On October 4th, four American soldiers were killed in an ambush in Niger. The news of the deaths has left many with questions as to who was responsible for the killings, and why soldiers were there in the first place.
According to Newsweek, General Joseph Dunford, Chairman of the Joint Chiefs of Staff issued a statement Monday declaring who he believed was responsible for the attack. He said, “Our assessment right now is it is an ISIS-affiliated group.”
ABC News reported the terrifying details of the ambush and how the attackers were very likely ISIS affiliates. Originally the four American soldiers were part of a reconnaissance mission to meet with local leaders in the area.
In total, 12 Americans and 30 Nigerian soldiers were headed to the village of Tilloa to meet with a leader there. On their way back to base, they received the orders to kill or capture a target affiliated with both al-Qaeda and ISIS, who was believed to be in the area. The high-value target was Naylor Road, among the US’ “top three objectives in Niger.”
A survivor of the attack describes that they failed to find the target at the designated location, but when they stopped in a nearby village for rest, a local was trying to stall them, “He was definitely stalling as long as he could to keep us there.”
When two motorcycle riders watched them and raced out of the village, the soldiers knew something was up. They only made it a few hundred yards out of the village when they were attacked by machine guns, grenade launchers, and mortars.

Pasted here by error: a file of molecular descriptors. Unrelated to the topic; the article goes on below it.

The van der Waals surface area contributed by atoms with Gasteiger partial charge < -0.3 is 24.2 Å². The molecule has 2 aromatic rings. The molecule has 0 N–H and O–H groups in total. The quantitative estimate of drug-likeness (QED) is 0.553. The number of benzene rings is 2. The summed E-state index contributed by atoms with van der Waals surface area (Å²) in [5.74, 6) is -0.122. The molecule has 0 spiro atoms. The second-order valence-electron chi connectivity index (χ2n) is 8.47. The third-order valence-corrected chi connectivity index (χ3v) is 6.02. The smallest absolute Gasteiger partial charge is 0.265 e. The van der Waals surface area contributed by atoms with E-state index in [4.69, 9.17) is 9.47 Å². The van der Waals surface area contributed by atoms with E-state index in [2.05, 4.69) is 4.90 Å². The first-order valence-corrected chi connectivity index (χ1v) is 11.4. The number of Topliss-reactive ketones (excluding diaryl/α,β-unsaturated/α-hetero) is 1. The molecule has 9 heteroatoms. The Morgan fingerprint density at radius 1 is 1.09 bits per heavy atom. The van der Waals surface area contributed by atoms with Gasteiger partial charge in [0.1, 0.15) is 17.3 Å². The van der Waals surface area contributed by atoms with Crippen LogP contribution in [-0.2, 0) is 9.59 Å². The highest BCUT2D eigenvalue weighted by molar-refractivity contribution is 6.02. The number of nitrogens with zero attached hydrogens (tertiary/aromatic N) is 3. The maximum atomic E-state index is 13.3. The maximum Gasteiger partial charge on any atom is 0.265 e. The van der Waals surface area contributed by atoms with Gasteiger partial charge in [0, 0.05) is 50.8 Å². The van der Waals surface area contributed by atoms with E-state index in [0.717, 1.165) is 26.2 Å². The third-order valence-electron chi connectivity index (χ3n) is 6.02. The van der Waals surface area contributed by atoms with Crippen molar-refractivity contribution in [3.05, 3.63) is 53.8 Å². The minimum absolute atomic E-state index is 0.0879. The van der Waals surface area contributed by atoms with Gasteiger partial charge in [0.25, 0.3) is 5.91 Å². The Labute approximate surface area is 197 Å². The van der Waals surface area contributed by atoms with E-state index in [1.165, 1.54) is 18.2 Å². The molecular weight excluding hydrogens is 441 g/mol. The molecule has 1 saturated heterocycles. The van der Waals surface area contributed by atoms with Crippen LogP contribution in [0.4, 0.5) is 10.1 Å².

The survivor believes it is “absolutely” possible that Naylor Road, the high-value target, was involved in the attack. Given that Road is affiliated with ISIS, this would seemingly support Dunford’s assessment that ISIS was responsible for the attack.
The ISIS group specifically being blamed is referred to as ISIS in the Greater Sahara or ISGS. ISGS has been a small-time ISIS affiliate, conducting small-scale attacks. If Dunford is correct that ISGS was behind this ambush, it would be the most significant attack the organization has conducted ideologically.
It is believed ISGS was established in 2015, and their leader, Adnan Abu Walid al-Sahrawi, was originally affiliated with al-Queda before siding with ISIS. Despite the ISGS swearing allegiance to ISIS, they were never formally recognized as a part of the group.
The tragic attack left four American soldiers dead, among them Sgt. La David Johnson. Johnson was called a “war hero” by the survivor, “Without a doubt, his courage and bravery in action that day were above and beyond expectation. He died fighting for his brothers on his team. You can quote that verbatim. He grabbed any and every weapon available to him. The guy is a true war hero.”
If the confirmation comes back that ISGS was behind the attack, it would mean they pose a much more significant threat then they did before. If it’s revealed that Naylor Road was the mastermind behind the attack, it would undoubtedly make him a greater priority for troops operating in the area.
Evidence points toward ISIS being responsible for the ambush in Niger. Should forces be sent to destroy ISIS?
The ambush in Niger is an example of the risk these brave men and women put themselves through every day to defend the US. They willingly headed into danger to hunt down a dangerous target and Sgt. Johnson gave everything to defend his fellow soldiers when they were ambushed.
Our thoughts and prayers go out to the families of those four servicemen who died in the attack as well as those members of our military who are still fighting to keep our country safe from threats like ISIS.